Trump Baby critiques the president not from a political or moral standpoint, but at the level of ego. It is designed to embarrass and humiliate him. Baby’s makers believe such an insult has a better chance of hitting its target than political arguments, which Trump is seemingly impervious to. Indeed Trump complained that the balloon made him feel “unwelcome”. Bullseye!

Trump Baby quickly went viral, demonstrating that while art cannot necessarily change the world, it can harness to great effect the zeitgeist of cultural sentiment. Yet in these times of political uncertainty, creative people need to step up to the challenge of not simply mirroring the issues and concerns of the day, but of providing new ways of thinking about the world and its problems. This opportunity was largely missed with the Trump blimp.

While grotesque, giant inflatables have a place in social protest – the trade union movement has deployed them to great effect – there is an opportunity here to elevate creative responses beyond the well-trodden path of cheap shot street theatre.

The long history of visual protest

Picasso’s Guernica protested the violence arising from the Spanish civil war.
Artribune/Wikimedia Commons, CC BY-SA

Social change and uprisings have been marked by image-led protests throughout history. Picasso’s Guernica (1937) was made in response to the suffering and violence inflicted by the Spanish civil war, and 80 years later remains a universal symbol of anti-war protest.

Artists responded with murals and multiple-edition prints to the 1968 uprisings in Europe, the beginning of the end of the Soviet empire in 1989, and as part of the global Occupy movement from 2011 onward. In the last two years, the preponderance of Trump protest art has almost become a genre of its own.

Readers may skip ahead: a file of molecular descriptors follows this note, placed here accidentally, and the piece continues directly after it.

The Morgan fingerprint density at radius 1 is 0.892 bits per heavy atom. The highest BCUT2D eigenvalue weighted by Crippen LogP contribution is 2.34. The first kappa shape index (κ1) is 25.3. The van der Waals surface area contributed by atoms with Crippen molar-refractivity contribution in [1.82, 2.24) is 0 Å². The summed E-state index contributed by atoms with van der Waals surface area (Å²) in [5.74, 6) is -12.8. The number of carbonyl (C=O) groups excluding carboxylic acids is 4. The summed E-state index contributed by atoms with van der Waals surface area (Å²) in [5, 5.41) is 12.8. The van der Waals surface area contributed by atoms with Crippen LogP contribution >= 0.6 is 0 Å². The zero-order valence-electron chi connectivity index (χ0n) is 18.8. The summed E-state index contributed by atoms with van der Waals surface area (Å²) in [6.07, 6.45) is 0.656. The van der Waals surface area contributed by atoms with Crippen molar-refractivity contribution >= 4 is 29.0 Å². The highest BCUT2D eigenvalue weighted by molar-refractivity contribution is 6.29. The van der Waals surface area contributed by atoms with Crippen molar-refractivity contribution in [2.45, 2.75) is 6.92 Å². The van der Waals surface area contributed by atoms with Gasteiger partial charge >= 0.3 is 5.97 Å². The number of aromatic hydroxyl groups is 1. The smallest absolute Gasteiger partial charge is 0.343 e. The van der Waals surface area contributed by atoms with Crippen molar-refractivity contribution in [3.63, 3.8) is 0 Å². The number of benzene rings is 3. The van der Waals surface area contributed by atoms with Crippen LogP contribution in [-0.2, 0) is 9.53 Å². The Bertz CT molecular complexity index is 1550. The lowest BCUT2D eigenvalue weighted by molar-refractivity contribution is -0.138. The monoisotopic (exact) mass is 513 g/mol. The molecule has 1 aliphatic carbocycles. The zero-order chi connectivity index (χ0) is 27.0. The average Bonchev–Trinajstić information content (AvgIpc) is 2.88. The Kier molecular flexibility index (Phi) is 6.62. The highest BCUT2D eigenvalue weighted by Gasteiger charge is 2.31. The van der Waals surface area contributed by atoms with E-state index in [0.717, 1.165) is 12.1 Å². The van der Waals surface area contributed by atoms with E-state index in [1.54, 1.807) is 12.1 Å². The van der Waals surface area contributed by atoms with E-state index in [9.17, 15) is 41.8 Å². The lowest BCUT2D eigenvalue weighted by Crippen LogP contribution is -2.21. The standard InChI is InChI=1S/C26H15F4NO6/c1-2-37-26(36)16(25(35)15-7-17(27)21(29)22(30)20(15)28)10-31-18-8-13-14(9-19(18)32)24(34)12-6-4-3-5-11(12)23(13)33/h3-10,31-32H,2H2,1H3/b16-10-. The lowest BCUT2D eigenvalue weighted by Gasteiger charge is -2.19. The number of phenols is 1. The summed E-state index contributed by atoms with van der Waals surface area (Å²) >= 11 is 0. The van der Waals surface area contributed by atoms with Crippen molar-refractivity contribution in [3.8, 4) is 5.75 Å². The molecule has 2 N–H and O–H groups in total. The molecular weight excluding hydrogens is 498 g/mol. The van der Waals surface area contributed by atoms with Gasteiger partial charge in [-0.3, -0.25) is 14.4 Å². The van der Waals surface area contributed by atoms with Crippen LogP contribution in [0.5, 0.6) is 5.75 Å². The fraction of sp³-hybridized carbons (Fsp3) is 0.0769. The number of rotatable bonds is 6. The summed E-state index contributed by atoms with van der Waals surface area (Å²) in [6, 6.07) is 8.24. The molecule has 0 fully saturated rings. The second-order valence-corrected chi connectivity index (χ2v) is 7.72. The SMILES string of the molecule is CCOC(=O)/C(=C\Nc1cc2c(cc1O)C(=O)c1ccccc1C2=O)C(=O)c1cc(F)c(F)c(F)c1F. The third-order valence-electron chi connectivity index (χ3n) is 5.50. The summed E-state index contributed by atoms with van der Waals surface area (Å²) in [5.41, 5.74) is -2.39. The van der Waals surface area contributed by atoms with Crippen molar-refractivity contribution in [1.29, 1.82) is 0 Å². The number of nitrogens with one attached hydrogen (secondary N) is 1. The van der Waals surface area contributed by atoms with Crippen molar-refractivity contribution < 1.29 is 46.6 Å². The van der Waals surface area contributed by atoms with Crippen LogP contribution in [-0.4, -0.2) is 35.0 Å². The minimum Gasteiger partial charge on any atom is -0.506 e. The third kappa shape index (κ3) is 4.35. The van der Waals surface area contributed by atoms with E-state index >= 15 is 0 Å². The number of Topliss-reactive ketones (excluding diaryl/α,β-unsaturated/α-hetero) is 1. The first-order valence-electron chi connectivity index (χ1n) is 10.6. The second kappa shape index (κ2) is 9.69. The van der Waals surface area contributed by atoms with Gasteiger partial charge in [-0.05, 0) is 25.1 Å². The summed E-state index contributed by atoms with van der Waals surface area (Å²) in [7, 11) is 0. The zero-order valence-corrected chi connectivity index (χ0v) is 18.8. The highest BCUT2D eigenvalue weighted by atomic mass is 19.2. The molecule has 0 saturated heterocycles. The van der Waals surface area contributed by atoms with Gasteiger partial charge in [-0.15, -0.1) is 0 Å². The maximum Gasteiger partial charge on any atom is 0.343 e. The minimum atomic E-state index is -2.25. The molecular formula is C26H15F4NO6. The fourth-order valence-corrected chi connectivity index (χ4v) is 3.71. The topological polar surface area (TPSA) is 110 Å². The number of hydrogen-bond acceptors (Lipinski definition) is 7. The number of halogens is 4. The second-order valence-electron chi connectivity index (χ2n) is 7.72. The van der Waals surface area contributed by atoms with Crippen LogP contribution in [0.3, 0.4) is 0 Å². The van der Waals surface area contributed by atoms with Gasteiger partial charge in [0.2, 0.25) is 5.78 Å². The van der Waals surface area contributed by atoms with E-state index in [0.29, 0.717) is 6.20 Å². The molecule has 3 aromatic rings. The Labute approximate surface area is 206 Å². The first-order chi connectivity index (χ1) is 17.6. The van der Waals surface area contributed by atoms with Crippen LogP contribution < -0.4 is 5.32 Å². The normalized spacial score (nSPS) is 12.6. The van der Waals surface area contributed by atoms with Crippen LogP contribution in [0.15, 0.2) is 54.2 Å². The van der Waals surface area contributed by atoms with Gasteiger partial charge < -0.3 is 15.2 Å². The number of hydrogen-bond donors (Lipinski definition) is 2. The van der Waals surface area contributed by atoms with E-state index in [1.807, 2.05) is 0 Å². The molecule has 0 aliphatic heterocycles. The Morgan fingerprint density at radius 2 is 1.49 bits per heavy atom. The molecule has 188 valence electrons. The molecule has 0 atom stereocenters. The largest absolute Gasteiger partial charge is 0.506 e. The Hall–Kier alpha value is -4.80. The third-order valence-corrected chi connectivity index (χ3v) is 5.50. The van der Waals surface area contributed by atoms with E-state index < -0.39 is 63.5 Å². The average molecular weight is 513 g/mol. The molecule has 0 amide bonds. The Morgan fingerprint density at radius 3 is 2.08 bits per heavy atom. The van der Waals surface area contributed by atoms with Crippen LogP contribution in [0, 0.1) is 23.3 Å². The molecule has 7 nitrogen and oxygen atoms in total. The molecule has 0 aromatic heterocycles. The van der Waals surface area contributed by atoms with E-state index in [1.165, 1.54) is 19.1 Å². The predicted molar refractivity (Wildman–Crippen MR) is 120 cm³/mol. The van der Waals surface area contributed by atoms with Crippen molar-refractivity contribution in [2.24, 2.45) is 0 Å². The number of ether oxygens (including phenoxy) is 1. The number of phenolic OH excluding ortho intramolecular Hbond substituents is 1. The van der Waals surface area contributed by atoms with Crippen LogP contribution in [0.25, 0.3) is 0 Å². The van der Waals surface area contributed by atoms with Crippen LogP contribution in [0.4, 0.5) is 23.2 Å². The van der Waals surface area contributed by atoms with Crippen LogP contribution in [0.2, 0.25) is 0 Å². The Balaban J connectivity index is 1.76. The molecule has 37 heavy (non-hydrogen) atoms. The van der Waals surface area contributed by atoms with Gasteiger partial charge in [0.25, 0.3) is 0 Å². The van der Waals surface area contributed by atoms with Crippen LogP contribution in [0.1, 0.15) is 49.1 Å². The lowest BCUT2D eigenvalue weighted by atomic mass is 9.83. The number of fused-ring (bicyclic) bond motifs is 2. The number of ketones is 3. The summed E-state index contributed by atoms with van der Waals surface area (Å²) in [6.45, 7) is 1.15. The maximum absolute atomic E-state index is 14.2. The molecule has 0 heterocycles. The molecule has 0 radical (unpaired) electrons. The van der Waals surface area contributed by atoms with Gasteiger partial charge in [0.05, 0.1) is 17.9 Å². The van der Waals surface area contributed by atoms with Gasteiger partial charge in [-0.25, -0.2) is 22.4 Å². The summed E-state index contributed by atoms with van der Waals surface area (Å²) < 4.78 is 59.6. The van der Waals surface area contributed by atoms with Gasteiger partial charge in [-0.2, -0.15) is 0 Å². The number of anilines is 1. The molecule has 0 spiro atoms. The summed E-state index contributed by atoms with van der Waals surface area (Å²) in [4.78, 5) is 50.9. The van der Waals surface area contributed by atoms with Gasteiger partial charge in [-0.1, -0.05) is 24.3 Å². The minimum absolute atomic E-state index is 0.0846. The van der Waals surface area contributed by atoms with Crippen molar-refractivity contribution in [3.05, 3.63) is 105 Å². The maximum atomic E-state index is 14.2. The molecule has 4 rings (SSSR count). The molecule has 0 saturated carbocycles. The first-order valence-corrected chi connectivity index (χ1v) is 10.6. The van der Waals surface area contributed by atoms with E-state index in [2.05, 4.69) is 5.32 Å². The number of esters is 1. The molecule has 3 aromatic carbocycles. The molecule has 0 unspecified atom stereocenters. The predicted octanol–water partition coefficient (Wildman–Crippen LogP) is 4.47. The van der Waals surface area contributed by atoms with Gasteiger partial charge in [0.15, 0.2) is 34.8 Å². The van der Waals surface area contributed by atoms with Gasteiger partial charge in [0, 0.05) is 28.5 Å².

Read more:
May 1968: the posters that inspired a movement


Trump Baby was welcomed by London Mayor Sadiq Khan.
CrowdSpark

The process of staging any interventionist art project is fraught with obstacles. These range from prohibitive public safety regulations and sceptical bureaucrats to cost blowouts and unpredictable weather. Yet in Britain last month the protest gods (and indeed, Mayor Sadiq Khan) were on the side of Trump Baby, eagerly rolling out the red carpet in a spirit of geniality that was not extended by the public to Trump the man.

In the Don’s home country, the state has assumed a more cautious, sometimes censorial approach. Last year, a proposal for another balloon artwork opposing Trump was scuttled by Chicago authorities. The plan was to fly four, nine-metre wide, pig-shaped helium balloons from a section of the Chicago River that fronts Trump Tower. The bloated, golden swine would obscure the giant letters that spell out the proprietor’s name.

Designed to protest falsehoods in the current political environment, the project invoked a range of cultural references. The pigs referred variously to the four central pig characters of George Orwell’s Animal Farm, Trump’s controversial “Miss Piggy” comments about a former Miss Universe, and the garish gold interiors of the Trump penthouse. In a blow to the creators, Chicago authorities blamed the potential for river traffic congestion in ruling that, for now, the pigs can’t fly.




Read more:
Going for gold: Trump, Louis XIV and interior design


Don the Chicken makes an appearance at the Tax March in San Francisco in 2017.
Pax Ahimsa Gethen/Wikimedia Commons, CC BY-SA

Trump Baby, like much Trump protest art, provides some much needed levity in the depressing news cycle of world politics. It was preceded in 2017 by Don the Chicken, an inflatable fowl that temporarily landed on the lawn behind the White House. Don’s grotesque features also mocked Trump’s inflated ego and narcissistic preoccupation with appearance.

The motivation behind these inflatables and other Trump protest art is mostly uniform and blatantly obvious. The UK designers of Baby Trump have stated on numerous occasions that the current US administration is not representative of the kind of politics that people in the UK believe in. The creators behind the Chicago proposal have similarly explained that they are not activists. Instead they are proud Americans creating visual commentary on the current political environment.

Speaking to the converted

The visual aspect of the commentary is key to the concept of Trump Baby, Don the Chicken and the (currently grounded) flying pigs. Historically, visual imagery in the public sphere was mainly found in places of worship. Renaissance scholar Leon Battista Alberti wrote in the 15th century that images were essential to help people understand the message being conveyed.